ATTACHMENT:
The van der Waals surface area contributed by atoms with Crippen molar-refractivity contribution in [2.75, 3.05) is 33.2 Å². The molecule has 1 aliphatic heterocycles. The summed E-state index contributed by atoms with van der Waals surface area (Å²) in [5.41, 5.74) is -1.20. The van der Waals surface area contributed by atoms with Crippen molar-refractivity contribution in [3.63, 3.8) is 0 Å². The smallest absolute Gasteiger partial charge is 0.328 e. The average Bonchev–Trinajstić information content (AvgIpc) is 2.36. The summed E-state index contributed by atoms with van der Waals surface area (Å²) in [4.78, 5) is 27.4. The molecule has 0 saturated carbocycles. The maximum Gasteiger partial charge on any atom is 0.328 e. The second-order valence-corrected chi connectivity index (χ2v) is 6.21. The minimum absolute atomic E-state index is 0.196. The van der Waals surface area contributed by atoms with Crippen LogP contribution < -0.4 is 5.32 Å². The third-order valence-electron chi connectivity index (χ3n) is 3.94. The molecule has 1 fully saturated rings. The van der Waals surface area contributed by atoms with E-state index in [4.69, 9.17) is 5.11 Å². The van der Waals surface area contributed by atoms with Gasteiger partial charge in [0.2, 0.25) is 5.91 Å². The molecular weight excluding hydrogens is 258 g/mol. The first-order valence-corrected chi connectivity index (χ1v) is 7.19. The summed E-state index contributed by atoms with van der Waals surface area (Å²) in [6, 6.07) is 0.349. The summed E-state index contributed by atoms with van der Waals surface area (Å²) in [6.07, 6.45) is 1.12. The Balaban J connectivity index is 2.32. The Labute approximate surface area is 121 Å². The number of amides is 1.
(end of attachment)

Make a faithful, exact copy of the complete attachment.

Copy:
The van der Waals surface area contributed by atoms with Crippen molar-refractivity contribution in [2.75, 3.05) is 33.2 Å². The molecule has 1 aliphatic heterocycles. The summed E-state index contributed by atoms with van der Waals surface area (Å²) in [5.41, 5.74) is -1.20. The van der Waals surface area contributed by atoms with Crippen molar-refractivity contribution in [3.63, 3.8) is 0 Å². The smallest absolute Gasteiger partial charge is 0.328 e. The average Bonchev–Trinajstić information content (AvgIpc) is 2.36. The summed E-state index contributed by atoms with van der Waals surface area (Å²) in [4.78, 5) is 27.4. The molecule has 0 saturated carbocycles. The maximum Gasteiger partial charge on any atom is 0.328 e. The second-order valence-corrected chi connectivity index (χ2v) is 6.21. The minimum absolute atomic E-state index is 0.196. The van der Waals surface area contributed by atoms with Crippen LogP contribution < -0.4 is 5.32 Å². The third-order valence-electron chi connectivity index (χ3n) is 3.94. The molecule has 1 fully saturated rings. The van der Waals surface area contributed by atoms with E-state index in [4.69, 9.17) is 5.11 Å². The van der Waals surface area contributed by atoms with Gasteiger partial charge in [0.2, 0.25) is 5.91 Å². The molecular weight excluding hydrogens is 258 g/mol. The first-order valence-corrected chi connectivity index (χ1v) is 7.19. The summed E-state index contributed by atoms with van der Waals surface area (Å²) in [6, 6.07) is 0.349. The summed E-state index contributed by atoms with van der Waals surface area (Å²) in [6.07, 6.45) is 1.12. The Balaban J connectivity index is 2.32. The Labute approximate surface area is 121 Å². The number of amides is 1.